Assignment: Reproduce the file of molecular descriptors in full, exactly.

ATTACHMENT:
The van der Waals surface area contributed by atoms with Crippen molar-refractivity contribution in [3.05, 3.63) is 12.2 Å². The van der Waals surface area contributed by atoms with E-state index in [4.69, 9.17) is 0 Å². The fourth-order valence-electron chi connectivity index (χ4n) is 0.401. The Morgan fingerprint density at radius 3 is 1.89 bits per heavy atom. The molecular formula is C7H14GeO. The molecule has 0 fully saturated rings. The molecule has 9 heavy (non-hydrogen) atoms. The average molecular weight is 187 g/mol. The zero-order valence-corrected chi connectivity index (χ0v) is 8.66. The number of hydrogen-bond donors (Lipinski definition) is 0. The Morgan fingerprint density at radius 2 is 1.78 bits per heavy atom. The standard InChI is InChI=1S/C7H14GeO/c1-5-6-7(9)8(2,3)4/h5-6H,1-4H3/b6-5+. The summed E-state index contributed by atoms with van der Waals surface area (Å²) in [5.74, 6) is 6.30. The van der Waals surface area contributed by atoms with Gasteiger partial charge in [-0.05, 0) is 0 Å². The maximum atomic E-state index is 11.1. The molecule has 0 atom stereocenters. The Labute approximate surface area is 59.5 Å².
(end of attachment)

The van der Waals surface area contributed by atoms with Crippen molar-refractivity contribution in [3.05, 3.63) is 12.2 Å². The van der Waals surface area contributed by atoms with E-state index in [4.69, 9.17) is 0 Å². The fourth-order valence-electron chi connectivity index (χ4n) is 0.401. The Morgan fingerprint density at radius 3 is 1.89 bits per heavy atom. The molecular formula is C7H14GeO. The molecule has 0 fully saturated rings. The molecule has 9 heavy (non-hydrogen) atoms. The average molecular weight is 187 g/mol. The zero-order valence-corrected chi connectivity index (χ0v) is 8.66. The number of hydrogen-bond donors (Lipinski definition) is 0. The Morgan fingerprint density at radius 2 is 1.78 bits per heavy atom. The standard InChI is InChI=1S/C7H14GeO/c1-5-6-7(9)8(2,3)4/h5-6H,1-4H3/b6-5+. The summed E-state index contributed by atoms with van der Waals surface area (Å²) in [5.74, 6) is 6.30. The van der Waals surface area contributed by atoms with Gasteiger partial charge in [-0.05, 0) is 0 Å². The maximum atomic E-state index is 11.1. The molecule has 0 atom stereocenters. The Labute approximate surface area is 59.5 Å².